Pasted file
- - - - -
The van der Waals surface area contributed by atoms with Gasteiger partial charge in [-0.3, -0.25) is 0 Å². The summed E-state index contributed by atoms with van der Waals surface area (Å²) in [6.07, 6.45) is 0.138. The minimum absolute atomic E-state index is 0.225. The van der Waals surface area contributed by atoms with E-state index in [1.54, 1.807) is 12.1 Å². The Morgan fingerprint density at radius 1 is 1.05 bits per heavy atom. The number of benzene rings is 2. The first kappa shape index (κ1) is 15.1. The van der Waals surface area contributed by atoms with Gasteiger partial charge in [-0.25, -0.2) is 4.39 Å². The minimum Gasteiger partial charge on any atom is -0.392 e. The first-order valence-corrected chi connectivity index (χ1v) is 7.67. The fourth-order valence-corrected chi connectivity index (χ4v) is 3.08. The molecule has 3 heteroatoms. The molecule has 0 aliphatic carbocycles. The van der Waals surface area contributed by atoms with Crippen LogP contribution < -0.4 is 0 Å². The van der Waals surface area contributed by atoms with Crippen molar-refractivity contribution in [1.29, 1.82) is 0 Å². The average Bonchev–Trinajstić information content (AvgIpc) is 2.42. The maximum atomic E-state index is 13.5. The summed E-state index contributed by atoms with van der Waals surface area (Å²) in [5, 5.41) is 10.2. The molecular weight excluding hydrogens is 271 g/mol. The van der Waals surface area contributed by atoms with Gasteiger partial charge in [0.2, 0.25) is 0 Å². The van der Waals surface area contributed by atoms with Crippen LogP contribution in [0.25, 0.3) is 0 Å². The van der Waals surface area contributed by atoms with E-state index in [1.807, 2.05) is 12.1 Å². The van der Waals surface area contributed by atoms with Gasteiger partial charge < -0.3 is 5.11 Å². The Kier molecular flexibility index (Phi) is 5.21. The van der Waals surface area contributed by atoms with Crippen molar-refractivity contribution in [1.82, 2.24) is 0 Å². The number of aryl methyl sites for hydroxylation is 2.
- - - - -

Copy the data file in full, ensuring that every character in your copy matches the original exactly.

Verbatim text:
The van der Waals surface area contributed by atoms with Gasteiger partial charge in [-0.3, -0.25) is 0 Å². The summed E-state index contributed by atoms with van der Waals surface area (Å²) in [6.07, 6.45) is 0.138. The minimum absolute atomic E-state index is 0.225. The van der Waals surface area contributed by atoms with E-state index in [1.54, 1.807) is 12.1 Å². The Morgan fingerprint density at radius 1 is 1.05 bits per heavy atom. The number of benzene rings is 2. The first kappa shape index (κ1) is 15.1. The van der Waals surface area contributed by atoms with Gasteiger partial charge in [-0.25, -0.2) is 4.39 Å². The minimum Gasteiger partial charge on any atom is -0.392 e. The first-order valence-corrected chi connectivity index (χ1v) is 7.67. The fourth-order valence-corrected chi connectivity index (χ4v) is 3.08. The molecule has 3 heteroatoms. The molecule has 0 aliphatic carbocycles. The van der Waals surface area contributed by atoms with Crippen LogP contribution < -0.4 is 0 Å². The van der Waals surface area contributed by atoms with Crippen molar-refractivity contribution in [1.29, 1.82) is 0 Å². The average Bonchev–Trinajstić information content (AvgIpc) is 2.42. The maximum atomic E-state index is 13.5. The summed E-state index contributed by atoms with van der Waals surface area (Å²) in [5, 5.41) is 10.2. The molecular weight excluding hydrogens is 271 g/mol. The van der Waals surface area contributed by atoms with Gasteiger partial charge in [0.2, 0.25) is 0 Å². The van der Waals surface area contributed by atoms with Crippen LogP contribution in [0.25, 0.3) is 0 Å². The van der Waals surface area contributed by atoms with E-state index in [1.807, 2.05) is 12.1 Å². The van der Waals surface area contributed by atoms with Gasteiger partial charge < -0.3 is 5.11 Å². The Kier molecular flexibility index (Phi) is 5.21. The van der Waals surface area contributed by atoms with Crippen molar-refractivity contribution in [1.82, 2.24) is 0 Å². The number of aryl methyl sites for hydroxylation is 2.